ORONO — Jason Canniff teaches 4½ college courses at the University of Maine: two freshman composition classes, one upper-level persuasive writing class and two courses in the honors college, one of which he co-teaches. Typically he works 60 hours a week instructing, grading papers and preparing lessons.

This week he has set up individual conferences with each of his 40 composition students to give them personal feedback on their writing.

“For the composition classes in particular, students benefit from a lot of one-on-one interaction,” he said on Friday. “That’s where the real teaching happens.”

For two semesters’ worth of work, plus one summer course that he will teach only if enough students sign up, Canniff will be paid $26,200.

The average full-time faculty salary at UMaine is around $80,000, according to Director of Public Relations Margaret Nagle. That includes lecturers, who work under an Associated Faculties of the Universities of Maine contract, though they are not tenure-eligible.

“The pay is OK for the area,” said Canniff, who holds a master’s degree in poetry from UMaine. The adjunct faculty member is in debt and cannot make interest payments on his student loans, he said.

As the budget shrinks and the number of freshmen grows, UMaine is relying more on faculty members like Canniff, who are not on a path to tenure and are paid less than professors. This trend has been exacerbated by a $36 million budget shortfall systemwide, $9.7 million of which UMaine must come up with in order to pass a balanced budget for fiscal year 2015.

As part of that effort, 30 faculty members at UMaine who have left or are leaving teaching positions will not be replaced. Most of those positions were tenured, according to Jeffrey Hecker, provost and vice president for academic affairs. He identified music and English as departments that will be hit particularly hard as a result of the budget cuts.

To help serve a freshman class that is expected to grow for the third straight year, the university will hire eight teaching fellows, four lecturers and 10 graduate teaching assistants on fixed-length contracts.

“UMaine is part of the national conversation about how we keep education affordable,” said Hecker.

“We’ve responded to these factors by developing a plan that would get us through FY ’15,” he said, referring to the university’s plan to pass a balanced budget. He said the university is attempting to “meet our needs and commitments, while we develop a more thoughtful, longer-range plan.”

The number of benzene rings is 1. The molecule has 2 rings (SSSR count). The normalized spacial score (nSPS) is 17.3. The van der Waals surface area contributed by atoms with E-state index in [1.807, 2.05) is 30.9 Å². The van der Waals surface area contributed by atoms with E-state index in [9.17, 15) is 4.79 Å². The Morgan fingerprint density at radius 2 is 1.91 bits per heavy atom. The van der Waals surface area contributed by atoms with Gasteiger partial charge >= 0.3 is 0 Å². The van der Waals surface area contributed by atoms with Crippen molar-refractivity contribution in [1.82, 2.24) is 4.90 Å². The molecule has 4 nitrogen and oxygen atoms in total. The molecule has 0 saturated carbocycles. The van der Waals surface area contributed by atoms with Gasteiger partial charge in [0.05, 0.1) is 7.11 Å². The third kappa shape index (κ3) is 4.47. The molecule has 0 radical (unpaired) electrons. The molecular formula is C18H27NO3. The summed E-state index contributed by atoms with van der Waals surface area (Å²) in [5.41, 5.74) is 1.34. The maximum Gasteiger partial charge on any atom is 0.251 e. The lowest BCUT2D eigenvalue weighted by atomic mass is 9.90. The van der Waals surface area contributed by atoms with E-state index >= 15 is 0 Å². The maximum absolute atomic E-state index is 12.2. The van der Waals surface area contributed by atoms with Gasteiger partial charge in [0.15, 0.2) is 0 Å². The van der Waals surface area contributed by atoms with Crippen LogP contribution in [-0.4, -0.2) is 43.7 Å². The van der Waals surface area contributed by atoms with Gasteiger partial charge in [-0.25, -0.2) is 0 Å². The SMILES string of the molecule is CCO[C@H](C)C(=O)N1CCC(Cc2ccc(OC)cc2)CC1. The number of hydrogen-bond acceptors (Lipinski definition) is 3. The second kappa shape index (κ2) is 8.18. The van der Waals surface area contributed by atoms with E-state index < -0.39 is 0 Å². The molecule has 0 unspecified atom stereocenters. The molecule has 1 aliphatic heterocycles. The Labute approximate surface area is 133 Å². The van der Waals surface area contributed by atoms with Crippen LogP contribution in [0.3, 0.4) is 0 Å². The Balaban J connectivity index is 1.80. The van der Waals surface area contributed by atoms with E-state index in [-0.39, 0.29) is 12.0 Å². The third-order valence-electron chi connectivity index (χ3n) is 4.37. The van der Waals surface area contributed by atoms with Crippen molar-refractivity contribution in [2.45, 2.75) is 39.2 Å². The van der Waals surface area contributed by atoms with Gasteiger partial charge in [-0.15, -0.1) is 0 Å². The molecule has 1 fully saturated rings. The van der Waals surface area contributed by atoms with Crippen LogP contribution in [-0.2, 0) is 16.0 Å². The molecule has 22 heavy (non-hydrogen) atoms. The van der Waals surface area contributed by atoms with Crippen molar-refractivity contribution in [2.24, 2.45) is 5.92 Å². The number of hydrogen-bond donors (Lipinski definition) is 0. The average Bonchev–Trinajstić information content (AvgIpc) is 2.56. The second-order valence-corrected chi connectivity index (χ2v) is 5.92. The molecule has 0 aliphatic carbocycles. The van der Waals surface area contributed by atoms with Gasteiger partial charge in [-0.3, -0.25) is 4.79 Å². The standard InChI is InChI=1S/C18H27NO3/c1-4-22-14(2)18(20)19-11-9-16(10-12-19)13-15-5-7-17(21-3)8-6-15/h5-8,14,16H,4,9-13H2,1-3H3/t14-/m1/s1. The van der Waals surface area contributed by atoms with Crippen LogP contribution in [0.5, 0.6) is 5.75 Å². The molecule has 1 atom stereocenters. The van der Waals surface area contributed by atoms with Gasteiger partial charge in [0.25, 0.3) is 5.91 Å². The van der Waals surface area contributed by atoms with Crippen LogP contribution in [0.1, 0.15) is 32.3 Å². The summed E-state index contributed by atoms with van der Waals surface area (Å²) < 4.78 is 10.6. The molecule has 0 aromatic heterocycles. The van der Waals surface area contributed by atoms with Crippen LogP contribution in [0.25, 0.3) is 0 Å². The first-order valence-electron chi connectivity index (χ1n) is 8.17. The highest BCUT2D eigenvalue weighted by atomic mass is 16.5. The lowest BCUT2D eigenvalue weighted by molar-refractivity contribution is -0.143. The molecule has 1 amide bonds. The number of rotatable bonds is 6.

That will include hiring more tenure-track faculty in fiscal year 2016.

Hecker pointed out that as part of the university’s regular hiring cycle, 12 tenure-track faculty also will be added next year, though he would have liked to add a number closer to 20.

UMaine is far from alone. Non-tenure-track faculty account for 76 percent of all instructional staff members at higher education institutions in the United States, up from about 58 percent in 1993, according to the American Association of University Professors.

At UMaine, the portion of non-tenure-track faculty has gone up in recent years, but not to the national level. In the 2012-13 school year, 40 percent of faculty did not have tenure, up from 36.2 percent in 2008-2009, according to a report by the Office of Institutional Research. The number of non-tenure-track faculty for this school year was not available on Monday.

In January, Democratic staff of the U.S. House Committee on Education and the Workforce released a report describing an increasing trend of university faculty members receiving low wages, heavy workloads and no job security.

“Traditionally, adjuncts were experienced professionals who were still working in or recently retired from their industry outside of academia, with time on their hands to teach a class,” the report stated. That type of adjunct still exists, “but national trends indicate that schools are increasingly relying on adjuncts and other contingent faculty members, rather than full-time, tenure-track professors, to do the bulk of the work of educating students.”

The English department at UMaine, which has 33 adjunct faculty and 24 professors, according to the department’s website, will see two tenured faculty begin a phased retirement next fall. They will not be replaced, one full-time lecturer who will not be on the tenure track will be hired.

Pat Burnes is an English professor who coordinates the department’s composition courses, which nearly all UMaine freshmen are required to take. She said that against the better judgment of her and her superiors, budget constraints have forced the department to depend increasingly on non-tenure-track faculty to deliver the curriculum.

“Most of our adjuncts are fantastic,” she said on Friday. “They work much harder than we have any right to expect.”

Burnes is one of the professors who is starting a phased retirement, meaning she will work part-time next semester. She didn’t know on Friday how the department would handle an increased number of freshmen next year.

In the music department, four professors are retiring and will not be replaced, on top of two who retired last year, leaving the department with seven professors next year. There were 141 students majoring in music in the fall of 2013.

Music department chairman Ludlow Hallman said holes will be plugged by hiring more adjuncts.

“We get more income by attracting more students, and we save money by reducing the faculty,” he said. “At some point that doesn’t work.”

Canniff said he has had a lifelong goal of getting a doctorate and becoming an English professor.

“It was my intent to apply to programs last fall,” he said. “I made a decision to wait a little. I need to educate myself more.”

He said he loves teaching but he is not confident that there will be a job waiting for him when he finishes his degree.

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